Brief Reviews, VOLUME 6

Luke Hankins – Poems of Devotion: An Anthology [Brief Review]

[easyazon-image align=”none” asin=”1610977122″ locale=”us” height=”333″ src=”” width=”232″ alt=”Luke Hankins” ] Stations Along A Spiritual Journey

A Brief Review of

Poems of Devotion: An Anthology

Luke Hankins

Paperback: Wipf and Stock, 2012.
Buy now:   [ [easyazon-link asin=”1610977122″ locale=”us”]Amazon[/easyazon-link] ]

Reviewed by Stefanie Coleman


If you are looking for something to jump-start a devotional practice or provide an entry into poetry, Luke Hankins’s anthology assembles modern devotional works of recent poets into a remarkable book. Hankins includes poets as well-known as e.e. cummings and T.S. Eliot, but also obscure, newly published poets, and ones who are outside of the Christian faith tradition. The book opens with an introduction to the devotional poem that focuses on the work of Herbert, Frost, Donne and famous devotional writers of the 17th century. Hankins sees these authors as the direct predecessors of the devotional poetry of today and argues that they directly impact the form and tradition of devotional poetry. It was clear from the technical discussion of poetry forms and terminology that this discussion assumes a moderate level of knowledge about poetry that the casual devotional reader might not possess. As someone who considers herself a poetry amateur, I found his introduction to be geared to the highly interested, informed poetry reader. It might serve the casual reader better to skim this section. There is an assumption throughout the anthology that his readers would be unfamiliar with Christian terminology, as all terms connected with the Church and its practices are defined.


*** [easyazon-link asin=”1610977254″ locale=”us”]Luke Hankins’ book of orginal poetry: WEAK DEVOTIONS[/easyazon-link]

Hankins gathered poems that varied significantly in style. The collection contains couplets, sonnets, paragraphs, stanzas, and other free form types of poetry. In addition to style, devotional books often include only specifically Christian poems, neglecting the worldwide tradition of devotional poetry. Although Hankins chose to include only monotheistic poems, the poems here include Christian, Jewish and Islamic devotional practice. The similarities are striking; a gentle reminder to the reader of what each of these religions has in common with each other, the pursuit of God, the Holy One. Each poem reflects on an individual’s experience with the Holy One, as they confront life, their own failings, the broken world around them, and metaphysical questions. These poems are honest, compelling psalms of people experiencing the joy of the mystics, the depth of the dark night of the soul, and the beauty and heartache to be found in the mundane.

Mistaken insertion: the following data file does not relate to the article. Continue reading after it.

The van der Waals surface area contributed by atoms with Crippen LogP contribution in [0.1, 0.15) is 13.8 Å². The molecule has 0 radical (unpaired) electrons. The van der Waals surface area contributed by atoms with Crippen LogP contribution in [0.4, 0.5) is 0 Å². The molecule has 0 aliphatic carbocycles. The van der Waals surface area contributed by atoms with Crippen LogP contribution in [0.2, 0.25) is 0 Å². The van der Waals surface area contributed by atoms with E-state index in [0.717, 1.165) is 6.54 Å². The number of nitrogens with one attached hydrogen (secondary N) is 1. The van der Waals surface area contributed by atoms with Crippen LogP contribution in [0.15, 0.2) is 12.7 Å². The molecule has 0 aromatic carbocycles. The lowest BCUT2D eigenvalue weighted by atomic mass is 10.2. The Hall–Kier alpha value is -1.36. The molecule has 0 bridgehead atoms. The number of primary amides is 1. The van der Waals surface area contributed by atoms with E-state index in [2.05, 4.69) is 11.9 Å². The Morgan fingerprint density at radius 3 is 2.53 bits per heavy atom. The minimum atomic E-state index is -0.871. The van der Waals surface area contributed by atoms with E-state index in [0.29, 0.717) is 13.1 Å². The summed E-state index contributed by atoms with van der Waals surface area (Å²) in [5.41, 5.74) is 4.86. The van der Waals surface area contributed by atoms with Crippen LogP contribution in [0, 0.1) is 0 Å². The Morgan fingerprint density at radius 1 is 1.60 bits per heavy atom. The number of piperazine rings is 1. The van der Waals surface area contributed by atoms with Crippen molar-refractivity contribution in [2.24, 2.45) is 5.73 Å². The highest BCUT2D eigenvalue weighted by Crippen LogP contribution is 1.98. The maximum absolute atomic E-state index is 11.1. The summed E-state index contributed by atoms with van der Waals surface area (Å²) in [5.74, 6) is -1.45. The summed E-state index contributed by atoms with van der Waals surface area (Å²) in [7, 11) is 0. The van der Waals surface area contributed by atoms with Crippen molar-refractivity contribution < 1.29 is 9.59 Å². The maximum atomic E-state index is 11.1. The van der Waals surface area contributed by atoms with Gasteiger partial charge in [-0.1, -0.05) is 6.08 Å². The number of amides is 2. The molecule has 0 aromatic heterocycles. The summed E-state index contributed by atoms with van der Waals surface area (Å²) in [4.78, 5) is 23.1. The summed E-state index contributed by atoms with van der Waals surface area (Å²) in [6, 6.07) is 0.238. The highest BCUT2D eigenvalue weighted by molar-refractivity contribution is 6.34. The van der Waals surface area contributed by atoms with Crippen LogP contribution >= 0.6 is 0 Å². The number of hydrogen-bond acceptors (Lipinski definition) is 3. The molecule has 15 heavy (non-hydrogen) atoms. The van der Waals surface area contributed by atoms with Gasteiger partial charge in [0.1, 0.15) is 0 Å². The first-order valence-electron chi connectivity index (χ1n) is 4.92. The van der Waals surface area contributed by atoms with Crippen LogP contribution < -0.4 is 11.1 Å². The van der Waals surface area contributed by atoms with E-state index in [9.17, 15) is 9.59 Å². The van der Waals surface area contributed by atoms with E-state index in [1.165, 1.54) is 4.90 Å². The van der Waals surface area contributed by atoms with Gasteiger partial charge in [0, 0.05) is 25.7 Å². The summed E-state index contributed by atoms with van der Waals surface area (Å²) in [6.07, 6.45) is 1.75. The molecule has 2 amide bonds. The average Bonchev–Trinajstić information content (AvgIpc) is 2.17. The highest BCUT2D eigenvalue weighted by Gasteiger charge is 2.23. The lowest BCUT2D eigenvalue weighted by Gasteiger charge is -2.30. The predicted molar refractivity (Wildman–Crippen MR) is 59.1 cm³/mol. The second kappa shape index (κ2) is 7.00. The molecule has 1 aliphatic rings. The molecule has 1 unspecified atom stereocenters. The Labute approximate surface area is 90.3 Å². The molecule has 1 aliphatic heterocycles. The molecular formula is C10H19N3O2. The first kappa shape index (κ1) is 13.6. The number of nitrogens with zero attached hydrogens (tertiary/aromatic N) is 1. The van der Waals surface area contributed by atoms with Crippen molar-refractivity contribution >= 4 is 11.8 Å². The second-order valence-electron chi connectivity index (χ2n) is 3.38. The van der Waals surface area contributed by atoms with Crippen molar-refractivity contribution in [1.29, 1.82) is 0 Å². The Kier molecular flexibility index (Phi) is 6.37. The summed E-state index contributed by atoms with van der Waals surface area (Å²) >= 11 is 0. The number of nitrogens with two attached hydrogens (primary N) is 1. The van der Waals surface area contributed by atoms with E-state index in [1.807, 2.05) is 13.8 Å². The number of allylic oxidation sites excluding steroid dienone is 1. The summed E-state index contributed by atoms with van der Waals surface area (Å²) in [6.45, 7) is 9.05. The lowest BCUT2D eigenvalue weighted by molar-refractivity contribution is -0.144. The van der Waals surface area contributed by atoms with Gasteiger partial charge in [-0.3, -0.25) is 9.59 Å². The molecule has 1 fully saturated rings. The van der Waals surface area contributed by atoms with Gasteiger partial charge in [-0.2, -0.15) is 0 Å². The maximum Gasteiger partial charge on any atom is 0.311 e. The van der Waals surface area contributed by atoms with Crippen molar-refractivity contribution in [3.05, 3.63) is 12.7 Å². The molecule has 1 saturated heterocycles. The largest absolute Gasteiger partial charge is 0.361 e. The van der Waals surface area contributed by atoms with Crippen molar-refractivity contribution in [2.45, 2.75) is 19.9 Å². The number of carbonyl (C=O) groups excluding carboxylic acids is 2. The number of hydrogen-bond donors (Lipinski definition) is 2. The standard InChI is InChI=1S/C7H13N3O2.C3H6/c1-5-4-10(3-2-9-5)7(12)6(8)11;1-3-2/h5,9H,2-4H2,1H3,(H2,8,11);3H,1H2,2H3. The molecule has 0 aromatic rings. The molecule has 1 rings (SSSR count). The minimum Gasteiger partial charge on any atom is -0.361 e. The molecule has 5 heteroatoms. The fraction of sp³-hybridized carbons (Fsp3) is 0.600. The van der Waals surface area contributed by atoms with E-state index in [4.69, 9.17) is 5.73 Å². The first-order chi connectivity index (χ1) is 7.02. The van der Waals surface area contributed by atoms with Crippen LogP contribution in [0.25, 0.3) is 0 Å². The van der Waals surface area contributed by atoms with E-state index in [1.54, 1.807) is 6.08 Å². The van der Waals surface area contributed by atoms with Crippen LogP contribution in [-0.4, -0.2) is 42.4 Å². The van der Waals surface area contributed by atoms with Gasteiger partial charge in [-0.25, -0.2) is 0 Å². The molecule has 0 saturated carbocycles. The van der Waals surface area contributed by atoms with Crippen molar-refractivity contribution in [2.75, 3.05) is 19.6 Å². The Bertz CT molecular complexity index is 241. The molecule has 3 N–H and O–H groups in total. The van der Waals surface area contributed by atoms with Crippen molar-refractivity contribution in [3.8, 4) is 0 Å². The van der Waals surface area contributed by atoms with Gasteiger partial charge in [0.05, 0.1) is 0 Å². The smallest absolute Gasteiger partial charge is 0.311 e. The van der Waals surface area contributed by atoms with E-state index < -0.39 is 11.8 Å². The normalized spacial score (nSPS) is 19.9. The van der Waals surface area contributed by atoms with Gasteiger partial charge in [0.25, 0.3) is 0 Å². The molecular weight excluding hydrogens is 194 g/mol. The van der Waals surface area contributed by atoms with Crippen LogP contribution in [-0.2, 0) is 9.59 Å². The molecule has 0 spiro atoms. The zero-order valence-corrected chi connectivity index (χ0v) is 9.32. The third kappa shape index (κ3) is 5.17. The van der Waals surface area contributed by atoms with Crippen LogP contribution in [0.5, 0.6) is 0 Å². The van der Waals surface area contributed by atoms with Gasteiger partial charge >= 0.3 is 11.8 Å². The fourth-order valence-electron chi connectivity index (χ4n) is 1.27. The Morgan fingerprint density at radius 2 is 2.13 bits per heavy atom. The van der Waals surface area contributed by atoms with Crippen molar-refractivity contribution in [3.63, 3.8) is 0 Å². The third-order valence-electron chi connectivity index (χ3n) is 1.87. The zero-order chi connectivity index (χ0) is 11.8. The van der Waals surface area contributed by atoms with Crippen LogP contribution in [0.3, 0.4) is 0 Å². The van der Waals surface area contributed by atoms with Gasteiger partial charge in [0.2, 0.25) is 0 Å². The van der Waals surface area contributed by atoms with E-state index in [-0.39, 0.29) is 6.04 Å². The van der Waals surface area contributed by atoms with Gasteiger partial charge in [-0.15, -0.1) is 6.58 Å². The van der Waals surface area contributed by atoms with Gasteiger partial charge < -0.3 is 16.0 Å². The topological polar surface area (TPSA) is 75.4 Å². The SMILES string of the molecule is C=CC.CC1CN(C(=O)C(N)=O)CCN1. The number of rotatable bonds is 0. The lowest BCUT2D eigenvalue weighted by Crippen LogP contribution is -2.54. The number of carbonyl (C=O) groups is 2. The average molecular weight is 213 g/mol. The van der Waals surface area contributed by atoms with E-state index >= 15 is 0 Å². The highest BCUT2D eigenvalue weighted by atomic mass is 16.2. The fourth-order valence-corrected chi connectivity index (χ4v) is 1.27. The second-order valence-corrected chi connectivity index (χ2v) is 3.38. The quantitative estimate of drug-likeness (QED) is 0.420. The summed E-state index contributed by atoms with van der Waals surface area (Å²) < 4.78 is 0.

The poet’s duty is to record life and give us eyes to see anew the very familiar or even the painful. Poets are meaning-finders and experience-seekers who put pen to paper, even when it’s uncomfortable. Luke Hankins’ anthology is a marvelous collection of poems that bring new perspective and even grace. Moments and lines were often so lyrically beautiful and stirring that they required moments of silence to comprehend that beauty. It is amazing, the stirring and joy that juxtaposition of words on paper can evoke. This is a book to be savored, tasted, mulled over and shared with others. A book enjoyed in multiple sittings, with a warm cup of tea or strong coffee as accompaniment. It’s a book to be read out loud to friends and family. Most of all, this is a collection that represents a variety of stations along a spiritual journey, much like the Psalms.


C. Christopher Smith is the founding editor of The Englewood Review of Books. He is also author of a number of books, including most recently How the Body of Christ Talks: Recovering the Practice of Conversation in the Church (Brazos Press, 2019). Connect with him online at:

Reading for the Common Good
From ERB Editor Christopher Smith

"This book will inspire, motivate and challenge anyone who cares a whit about the written word, the world of ideas, the shape of our communities and the life of the church."
-Karen Swallow Prior

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